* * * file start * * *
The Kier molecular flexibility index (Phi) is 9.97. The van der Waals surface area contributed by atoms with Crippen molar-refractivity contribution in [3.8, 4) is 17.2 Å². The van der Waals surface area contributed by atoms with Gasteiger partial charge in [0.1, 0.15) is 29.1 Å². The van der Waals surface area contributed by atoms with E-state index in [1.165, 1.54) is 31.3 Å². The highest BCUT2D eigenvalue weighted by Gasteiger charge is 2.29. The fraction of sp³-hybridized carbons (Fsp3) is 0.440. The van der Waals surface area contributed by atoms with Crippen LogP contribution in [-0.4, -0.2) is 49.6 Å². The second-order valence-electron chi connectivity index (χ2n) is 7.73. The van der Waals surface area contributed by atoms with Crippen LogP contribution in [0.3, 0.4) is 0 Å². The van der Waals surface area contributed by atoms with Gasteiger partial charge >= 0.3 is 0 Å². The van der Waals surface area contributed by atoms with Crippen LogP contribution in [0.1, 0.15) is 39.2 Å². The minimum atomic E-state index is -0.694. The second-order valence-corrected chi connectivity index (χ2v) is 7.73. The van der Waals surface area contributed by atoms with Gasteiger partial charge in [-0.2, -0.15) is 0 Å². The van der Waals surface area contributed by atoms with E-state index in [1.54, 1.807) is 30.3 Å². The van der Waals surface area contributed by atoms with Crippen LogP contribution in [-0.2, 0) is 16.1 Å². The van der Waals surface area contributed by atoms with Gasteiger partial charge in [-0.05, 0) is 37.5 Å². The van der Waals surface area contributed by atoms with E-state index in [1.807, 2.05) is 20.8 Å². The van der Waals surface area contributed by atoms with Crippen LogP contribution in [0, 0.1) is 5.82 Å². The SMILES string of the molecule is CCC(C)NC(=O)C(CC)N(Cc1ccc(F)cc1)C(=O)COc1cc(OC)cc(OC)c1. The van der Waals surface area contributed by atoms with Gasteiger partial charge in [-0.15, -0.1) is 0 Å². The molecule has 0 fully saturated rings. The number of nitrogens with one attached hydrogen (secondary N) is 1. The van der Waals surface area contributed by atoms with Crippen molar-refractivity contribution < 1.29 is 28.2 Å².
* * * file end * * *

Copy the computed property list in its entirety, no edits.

The Kier molecular flexibility index (Phi) is 9.97. The van der Waals surface area contributed by atoms with Crippen molar-refractivity contribution in [3.8, 4) is 17.2 Å². The van der Waals surface area contributed by atoms with Gasteiger partial charge in [0.1, 0.15) is 29.1 Å². The van der Waals surface area contributed by atoms with E-state index in [1.165, 1.54) is 31.3 Å². The highest BCUT2D eigenvalue weighted by Gasteiger charge is 2.29. The fraction of sp³-hybridized carbons (Fsp3) is 0.440. The van der Waals surface area contributed by atoms with Crippen LogP contribution in [-0.4, -0.2) is 49.6 Å². The second-order valence-electron chi connectivity index (χ2n) is 7.73. The van der Waals surface area contributed by atoms with Crippen LogP contribution in [0.3, 0.4) is 0 Å². The van der Waals surface area contributed by atoms with Gasteiger partial charge >= 0.3 is 0 Å². The van der Waals surface area contributed by atoms with Crippen LogP contribution in [0.1, 0.15) is 39.2 Å². The minimum atomic E-state index is -0.694. The second-order valence-corrected chi connectivity index (χ2v) is 7.73. The van der Waals surface area contributed by atoms with Gasteiger partial charge in [-0.2, -0.15) is 0 Å². The van der Waals surface area contributed by atoms with E-state index in [1.54, 1.807) is 30.3 Å². The van der Waals surface area contributed by atoms with Crippen LogP contribution in [-0.2, 0) is 16.1 Å². The van der Waals surface area contributed by atoms with Gasteiger partial charge in [-0.05, 0) is 37.5 Å². The van der Waals surface area contributed by atoms with E-state index in [1.807, 2.05) is 20.8 Å². The van der Waals surface area contributed by atoms with Crippen LogP contribution in [0, 0.1) is 5.82 Å². The SMILES string of the molecule is CCC(C)NC(=O)C(CC)N(Cc1ccc(F)cc1)C(=O)COc1cc(OC)cc(OC)c1. The van der Waals surface area contributed by atoms with Gasteiger partial charge in [-0.15, -0.1) is 0 Å². The molecule has 0 fully saturated rings. The number of nitrogens with one attached hydrogen (secondary N) is 1. The van der Waals surface area contributed by atoms with Crippen molar-refractivity contribution < 1.29 is 28.2 Å².